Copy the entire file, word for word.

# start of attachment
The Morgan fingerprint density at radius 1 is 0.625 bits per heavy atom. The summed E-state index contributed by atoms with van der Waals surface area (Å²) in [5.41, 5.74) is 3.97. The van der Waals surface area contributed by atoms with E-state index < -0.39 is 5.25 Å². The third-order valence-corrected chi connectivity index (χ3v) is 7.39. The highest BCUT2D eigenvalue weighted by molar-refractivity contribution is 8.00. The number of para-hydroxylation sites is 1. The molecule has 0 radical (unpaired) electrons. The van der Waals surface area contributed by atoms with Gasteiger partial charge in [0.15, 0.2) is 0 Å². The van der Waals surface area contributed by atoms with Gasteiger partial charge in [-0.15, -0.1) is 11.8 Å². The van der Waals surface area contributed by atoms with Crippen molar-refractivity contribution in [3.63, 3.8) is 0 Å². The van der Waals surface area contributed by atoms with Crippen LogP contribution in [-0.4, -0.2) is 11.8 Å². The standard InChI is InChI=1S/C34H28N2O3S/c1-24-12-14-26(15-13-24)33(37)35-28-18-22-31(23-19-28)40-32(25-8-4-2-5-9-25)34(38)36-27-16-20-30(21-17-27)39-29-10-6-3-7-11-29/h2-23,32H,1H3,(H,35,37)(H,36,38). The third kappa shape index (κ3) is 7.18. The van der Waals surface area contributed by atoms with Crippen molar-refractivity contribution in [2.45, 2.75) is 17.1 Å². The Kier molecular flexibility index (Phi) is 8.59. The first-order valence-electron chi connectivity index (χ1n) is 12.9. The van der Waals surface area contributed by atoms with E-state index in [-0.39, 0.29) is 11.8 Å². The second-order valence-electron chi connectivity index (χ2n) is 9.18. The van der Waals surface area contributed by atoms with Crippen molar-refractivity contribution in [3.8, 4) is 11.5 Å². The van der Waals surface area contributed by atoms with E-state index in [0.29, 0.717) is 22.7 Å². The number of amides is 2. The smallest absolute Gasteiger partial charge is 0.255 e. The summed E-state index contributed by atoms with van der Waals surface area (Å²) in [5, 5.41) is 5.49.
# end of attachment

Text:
The Morgan fingerprint density at radius 1 is 0.625 bits per heavy atom. The summed E-state index contributed by atoms with van der Waals surface area (Å²) in [5.41, 5.74) is 3.97. The van der Waals surface area contributed by atoms with E-state index < -0.39 is 5.25 Å². The third-order valence-corrected chi connectivity index (χ3v) is 7.39. The highest BCUT2D eigenvalue weighted by molar-refractivity contribution is 8.00. The number of para-hydroxylation sites is 1. The molecule has 0 radical (unpaired) electrons. The van der Waals surface area contributed by atoms with Gasteiger partial charge in [0.15, 0.2) is 0 Å². The van der Waals surface area contributed by atoms with Gasteiger partial charge in [-0.15, -0.1) is 11.8 Å². The van der Waals surface area contributed by atoms with Crippen molar-refractivity contribution in [3.63, 3.8) is 0 Å². The van der Waals surface area contributed by atoms with Crippen LogP contribution in [-0.4, -0.2) is 11.8 Å². The standard InChI is InChI=1S/C34H28N2O3S/c1-24-12-14-26(15-13-24)33(37)35-28-18-22-31(23-19-28)40-32(25-8-4-2-5-9-25)34(38)36-27-16-20-30(21-17-27)39-29-10-6-3-7-11-29/h2-23,32H,1H3,(H,35,37)(H,36,38). The third kappa shape index (κ3) is 7.18. The van der Waals surface area contributed by atoms with Crippen molar-refractivity contribution in [2.45, 2.75) is 17.1 Å². The Kier molecular flexibility index (Phi) is 8.59. The first-order valence-electron chi connectivity index (χ1n) is 12.9. The van der Waals surface area contributed by atoms with E-state index in [-0.39, 0.29) is 11.8 Å². The second-order valence-electron chi connectivity index (χ2n) is 9.18. The van der Waals surface area contributed by atoms with Crippen molar-refractivity contribution in [3.8, 4) is 11.5 Å². The van der Waals surface area contributed by atoms with E-state index in [0.29, 0.717) is 22.7 Å². The number of amides is 2. The smallest absolute Gasteiger partial charge is 0.255 e. The summed E-state index contributed by atoms with van der Waals surface area (Å²) in [5, 5.41) is 5.49.